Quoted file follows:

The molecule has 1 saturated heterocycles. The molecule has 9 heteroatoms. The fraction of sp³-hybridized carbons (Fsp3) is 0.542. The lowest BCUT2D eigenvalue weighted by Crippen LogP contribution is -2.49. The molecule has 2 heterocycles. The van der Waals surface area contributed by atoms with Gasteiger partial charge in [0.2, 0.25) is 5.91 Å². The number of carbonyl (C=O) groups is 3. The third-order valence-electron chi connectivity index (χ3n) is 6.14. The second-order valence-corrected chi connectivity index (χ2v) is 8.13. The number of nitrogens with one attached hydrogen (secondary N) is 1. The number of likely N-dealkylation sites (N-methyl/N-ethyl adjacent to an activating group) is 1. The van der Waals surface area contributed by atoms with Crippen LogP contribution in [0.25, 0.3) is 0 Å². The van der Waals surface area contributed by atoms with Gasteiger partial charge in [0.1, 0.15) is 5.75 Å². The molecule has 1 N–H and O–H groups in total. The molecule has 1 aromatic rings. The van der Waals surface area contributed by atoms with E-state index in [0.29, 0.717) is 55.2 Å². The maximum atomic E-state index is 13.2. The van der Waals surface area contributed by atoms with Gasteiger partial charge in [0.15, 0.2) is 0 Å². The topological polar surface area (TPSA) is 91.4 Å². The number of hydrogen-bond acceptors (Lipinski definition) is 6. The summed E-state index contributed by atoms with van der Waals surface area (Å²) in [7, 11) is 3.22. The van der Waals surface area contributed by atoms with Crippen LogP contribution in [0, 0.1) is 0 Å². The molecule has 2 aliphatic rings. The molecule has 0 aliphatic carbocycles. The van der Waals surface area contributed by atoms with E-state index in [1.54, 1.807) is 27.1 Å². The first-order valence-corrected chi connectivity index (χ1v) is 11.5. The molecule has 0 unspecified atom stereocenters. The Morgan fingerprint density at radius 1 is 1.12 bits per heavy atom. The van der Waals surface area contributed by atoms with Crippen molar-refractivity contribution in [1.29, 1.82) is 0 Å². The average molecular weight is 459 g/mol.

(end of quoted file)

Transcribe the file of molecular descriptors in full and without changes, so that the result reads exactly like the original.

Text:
The molecule has 1 saturated heterocycles. The molecule has 9 heteroatoms. The fraction of sp³-hybridized carbons (Fsp3) is 0.542. The lowest BCUT2D eigenvalue weighted by Crippen LogP contribution is -2.49. The molecule has 2 heterocycles. The van der Waals surface area contributed by atoms with Gasteiger partial charge in [0.2, 0.25) is 5.91 Å². The number of carbonyl (C=O) groups is 3. The third-order valence-electron chi connectivity index (χ3n) is 6.14. The second-order valence-corrected chi connectivity index (χ2v) is 8.13. The number of nitrogens with one attached hydrogen (secondary N) is 1. The number of likely N-dealkylation sites (N-methyl/N-ethyl adjacent to an activating group) is 1. The van der Waals surface area contributed by atoms with Crippen LogP contribution in [0.25, 0.3) is 0 Å². The van der Waals surface area contributed by atoms with Gasteiger partial charge in [0.1, 0.15) is 5.75 Å². The molecule has 1 N–H and O–H groups in total. The molecule has 1 aromatic rings. The van der Waals surface area contributed by atoms with E-state index in [0.29, 0.717) is 55.2 Å². The maximum atomic E-state index is 13.2. The van der Waals surface area contributed by atoms with Gasteiger partial charge in [0.15, 0.2) is 0 Å². The topological polar surface area (TPSA) is 91.4 Å². The number of hydrogen-bond acceptors (Lipinski definition) is 6. The summed E-state index contributed by atoms with van der Waals surface area (Å²) in [7, 11) is 3.22. The van der Waals surface area contributed by atoms with Crippen LogP contribution in [0, 0.1) is 0 Å². The molecule has 2 aliphatic rings. The molecule has 0 aliphatic carbocycles. The van der Waals surface area contributed by atoms with E-state index in [1.54, 1.807) is 27.1 Å². The first-order valence-corrected chi connectivity index (χ1v) is 11.5. The molecule has 0 unspecified atom stereocenters. The Morgan fingerprint density at radius 1 is 1.12 bits per heavy atom. The van der Waals surface area contributed by atoms with Crippen molar-refractivity contribution in [1.29, 1.82) is 0 Å². The average molecular weight is 459 g/mol.